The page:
The foliage of ‘Dawson’s White’ possesses a romantic charm unlike any other cultivar. Generous creamy white borders surround grayish green centers—a beautiful combination that enlivens any shady place. The blue flowers really pop against the white margins and are especially stunning when the leaves are more white than green. ‘Dawson’s White’ is not a fan of drought conditions, and as you can imagine, the delicate white areas easily burn in too much sun or heat. ‘Dawson’s White’ masquerades as ‘Variegata’ in the gardening world; we tested both, and they proved to be the same plant. Reversions are common; in fact, we probably spent more time removing green leaves from ‘Dawson’s White’ than from any other cultivar. I didn’t mind because having this elegant plant in the garden is worth the small effort.

‘Hadspen Cream’

At a quick glance, ‘Hadspen Cream’ might look an awful lot like ‘Dawson’s White’, but if you look closer, you’ll notice that its margins are creamy yellow. During the summer, the leaves can look nearly white at times, so the confusion is understandable. Don’t put ‘Hadspen Cream’ in full sun, where its leaves will burn; it’s perfect in a moist woodland garden as an accent or when planted en masse. Its light blue flowers are a smidgen larger than most other cultivars and beautifully complement its soft yellow leaves. ‘Hadspen Cream’ planted with yellow-flowered ‘Golden Sunrise’ helle­bore (Helleborus ‘Golden Sunrise’, Zones 4–9) provides a delightful color echo, while the timeless combi­nation of their blue and yellow flowers can be enjoyed for weeks.

‘Betty Bowring’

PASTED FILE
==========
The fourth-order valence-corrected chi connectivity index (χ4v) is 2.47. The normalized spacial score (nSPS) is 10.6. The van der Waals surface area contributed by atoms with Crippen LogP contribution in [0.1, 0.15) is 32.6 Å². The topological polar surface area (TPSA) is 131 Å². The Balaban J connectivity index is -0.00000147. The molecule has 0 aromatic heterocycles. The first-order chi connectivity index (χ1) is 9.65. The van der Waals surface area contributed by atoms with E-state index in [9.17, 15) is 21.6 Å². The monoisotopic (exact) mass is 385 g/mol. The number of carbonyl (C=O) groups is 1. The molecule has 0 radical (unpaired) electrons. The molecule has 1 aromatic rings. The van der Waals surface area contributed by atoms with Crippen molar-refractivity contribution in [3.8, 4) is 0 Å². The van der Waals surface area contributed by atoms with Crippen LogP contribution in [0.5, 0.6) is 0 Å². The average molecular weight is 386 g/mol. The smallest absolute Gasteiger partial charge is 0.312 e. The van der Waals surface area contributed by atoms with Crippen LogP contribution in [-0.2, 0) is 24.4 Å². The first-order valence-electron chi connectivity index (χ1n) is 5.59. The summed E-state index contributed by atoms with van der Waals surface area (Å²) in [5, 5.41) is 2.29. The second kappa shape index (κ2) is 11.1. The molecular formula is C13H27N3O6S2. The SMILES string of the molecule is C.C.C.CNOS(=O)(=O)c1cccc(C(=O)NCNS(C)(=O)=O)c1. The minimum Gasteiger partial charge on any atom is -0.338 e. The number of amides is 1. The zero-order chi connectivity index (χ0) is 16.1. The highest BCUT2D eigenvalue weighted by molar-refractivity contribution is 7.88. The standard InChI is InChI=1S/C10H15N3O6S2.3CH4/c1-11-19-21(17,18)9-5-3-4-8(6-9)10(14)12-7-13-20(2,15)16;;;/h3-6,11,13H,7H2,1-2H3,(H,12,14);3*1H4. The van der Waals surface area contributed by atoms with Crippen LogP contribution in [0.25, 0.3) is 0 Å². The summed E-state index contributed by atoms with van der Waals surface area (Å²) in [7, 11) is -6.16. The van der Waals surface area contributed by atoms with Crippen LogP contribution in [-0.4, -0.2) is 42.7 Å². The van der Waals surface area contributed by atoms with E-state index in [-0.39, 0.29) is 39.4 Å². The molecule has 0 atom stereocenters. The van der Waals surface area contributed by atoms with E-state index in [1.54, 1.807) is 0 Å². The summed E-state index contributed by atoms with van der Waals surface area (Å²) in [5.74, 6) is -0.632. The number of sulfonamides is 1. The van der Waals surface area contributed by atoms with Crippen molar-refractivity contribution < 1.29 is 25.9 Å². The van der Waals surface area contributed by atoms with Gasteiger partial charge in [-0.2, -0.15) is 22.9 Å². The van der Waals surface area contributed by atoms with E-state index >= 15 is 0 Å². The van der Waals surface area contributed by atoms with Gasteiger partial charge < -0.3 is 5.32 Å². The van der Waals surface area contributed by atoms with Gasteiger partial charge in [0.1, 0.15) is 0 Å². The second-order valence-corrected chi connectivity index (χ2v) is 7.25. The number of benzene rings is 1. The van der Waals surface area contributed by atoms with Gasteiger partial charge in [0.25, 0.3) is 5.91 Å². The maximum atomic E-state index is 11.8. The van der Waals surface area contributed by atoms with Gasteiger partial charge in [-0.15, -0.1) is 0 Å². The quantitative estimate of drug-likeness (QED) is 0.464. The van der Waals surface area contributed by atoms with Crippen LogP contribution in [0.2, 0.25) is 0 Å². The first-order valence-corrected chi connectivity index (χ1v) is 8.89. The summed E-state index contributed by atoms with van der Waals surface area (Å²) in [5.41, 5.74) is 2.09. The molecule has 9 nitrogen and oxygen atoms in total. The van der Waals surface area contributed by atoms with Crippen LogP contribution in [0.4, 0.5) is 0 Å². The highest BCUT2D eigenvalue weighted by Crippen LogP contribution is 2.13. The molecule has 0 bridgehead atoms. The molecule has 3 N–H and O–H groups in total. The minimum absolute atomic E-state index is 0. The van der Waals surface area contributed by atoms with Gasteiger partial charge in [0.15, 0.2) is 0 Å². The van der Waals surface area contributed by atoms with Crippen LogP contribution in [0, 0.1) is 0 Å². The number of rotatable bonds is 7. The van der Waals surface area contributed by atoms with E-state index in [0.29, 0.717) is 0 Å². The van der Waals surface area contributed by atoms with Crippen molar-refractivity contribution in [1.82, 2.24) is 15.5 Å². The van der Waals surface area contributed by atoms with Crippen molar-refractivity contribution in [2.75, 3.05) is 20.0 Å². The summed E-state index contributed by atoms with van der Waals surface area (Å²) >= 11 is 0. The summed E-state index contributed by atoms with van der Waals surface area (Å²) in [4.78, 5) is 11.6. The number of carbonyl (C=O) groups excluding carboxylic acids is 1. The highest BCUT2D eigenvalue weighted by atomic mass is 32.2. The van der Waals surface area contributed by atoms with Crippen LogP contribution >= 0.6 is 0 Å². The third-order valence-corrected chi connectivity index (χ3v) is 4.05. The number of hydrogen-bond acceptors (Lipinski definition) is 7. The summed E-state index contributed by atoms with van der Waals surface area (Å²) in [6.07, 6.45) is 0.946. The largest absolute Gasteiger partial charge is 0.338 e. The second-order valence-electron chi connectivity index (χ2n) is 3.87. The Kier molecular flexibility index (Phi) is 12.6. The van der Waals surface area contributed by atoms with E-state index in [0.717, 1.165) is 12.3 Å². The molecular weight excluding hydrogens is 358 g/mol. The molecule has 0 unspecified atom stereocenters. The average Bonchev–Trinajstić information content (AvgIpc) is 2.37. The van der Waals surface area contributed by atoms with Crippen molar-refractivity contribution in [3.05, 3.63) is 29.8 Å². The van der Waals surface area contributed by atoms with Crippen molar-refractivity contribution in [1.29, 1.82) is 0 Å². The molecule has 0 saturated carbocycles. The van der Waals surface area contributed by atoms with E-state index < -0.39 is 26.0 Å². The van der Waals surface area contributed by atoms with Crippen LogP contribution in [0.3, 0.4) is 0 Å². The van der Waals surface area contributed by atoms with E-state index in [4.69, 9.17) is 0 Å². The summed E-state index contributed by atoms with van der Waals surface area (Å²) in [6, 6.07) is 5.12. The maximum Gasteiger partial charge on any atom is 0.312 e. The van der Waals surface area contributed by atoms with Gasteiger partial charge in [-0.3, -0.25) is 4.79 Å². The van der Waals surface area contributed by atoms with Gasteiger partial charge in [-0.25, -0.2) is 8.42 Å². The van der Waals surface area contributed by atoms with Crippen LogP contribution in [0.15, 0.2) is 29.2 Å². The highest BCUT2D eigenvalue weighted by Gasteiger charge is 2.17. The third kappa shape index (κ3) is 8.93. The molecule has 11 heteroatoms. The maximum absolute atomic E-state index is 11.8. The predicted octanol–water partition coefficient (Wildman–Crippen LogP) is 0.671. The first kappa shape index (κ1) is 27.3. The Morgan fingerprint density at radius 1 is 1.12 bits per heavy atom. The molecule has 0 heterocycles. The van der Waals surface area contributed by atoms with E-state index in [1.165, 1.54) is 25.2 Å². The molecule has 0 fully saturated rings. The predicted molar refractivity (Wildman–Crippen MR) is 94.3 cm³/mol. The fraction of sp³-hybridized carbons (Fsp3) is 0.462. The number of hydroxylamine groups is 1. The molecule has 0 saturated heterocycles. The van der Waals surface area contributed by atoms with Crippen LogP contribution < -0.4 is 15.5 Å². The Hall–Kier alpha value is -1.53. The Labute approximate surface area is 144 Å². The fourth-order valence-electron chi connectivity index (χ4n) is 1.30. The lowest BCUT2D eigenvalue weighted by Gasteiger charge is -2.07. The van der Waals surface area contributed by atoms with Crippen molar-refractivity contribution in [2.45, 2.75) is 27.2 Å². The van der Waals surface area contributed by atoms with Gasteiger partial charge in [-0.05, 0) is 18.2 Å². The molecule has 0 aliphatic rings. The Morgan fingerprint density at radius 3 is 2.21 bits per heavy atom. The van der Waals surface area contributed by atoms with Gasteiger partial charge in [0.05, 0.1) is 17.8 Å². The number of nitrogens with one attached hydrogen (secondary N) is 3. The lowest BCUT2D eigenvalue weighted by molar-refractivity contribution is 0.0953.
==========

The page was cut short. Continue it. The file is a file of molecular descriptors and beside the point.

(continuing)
When not in bloom, green-leaved ‘Betty Bowring’  looks pretty much like the species. But in early spring, a profusion of white flowers marks the difference. As much as I love the blue of forget-me-nots and many brunneras, there is something beguiling about ‘Betty Bowring’. The pure white blossoms glow in the shade, creating a clean, refined display for many weeks. Like most cultivars, the plant remains tidy and attractive for the remainder of the summer. For a sophisticated look, pair ‘Betty Bowring’ with a white-striped plant, such as variegated Jacob’s ladder (Polemonium reptans ‘Stairway to Heaven’, Zones 3–8) or variegated fairy bells (Disporum sessile ‘Vari­egatum’, Zones 4–9).

‘Diane’s Gold’

I was impressed from the start by the vigor of ‘Spring Yellow’, although its almost garish yellow leaf color didn’t excite me. I then discovered ‘Diane’s Gold’, which has a similar vigor but a tamer foliage color than ‘Spring Yellow’—and that clicked with me. The early leaves of ‘Diane’s Gold’ are golden-hued, changing to chartreuse for much of summer. The foliage is quite pretty in the shade, where the leaves hold their color the best; in too much sun, the leaves turn a whitish gold, which looks more sickly than interesting. ‘Diane’s Gold’ does not bloom as prolifically as most cultivars, but the combination of sky blue and golden chartreuse is dazzling, nonetheless.

Standard brunnera

Next to all these variegated selections, it can be easy to overlook the simplicity and beauty of the species: standard brunnera. Its leaves are bold and handsome but solid green. With this plant, it’s all about the sprays of tiny blue flowers floating above robust clumps, which, admittedly, are understated without the blossoms. Standard brunnera’s reliability and trouble-free nature—it’s culturally not as temperamental as some variegated selections—appeal to gardeners who want a dependable ground cover in the shade garden. After its flowers have faded, standard brunnera is a great companion for more vibrantly colored plants, such as ‘Gold Heart’ bleeding heart (Dicentra spectabilis ‘Gold Heart’, Zones 3–9) and ‘Diana Clare’ lungwort (Pulmonaria longifolia ‘Diana Clare’, Zones 3–8).

‘Alexander’s Great’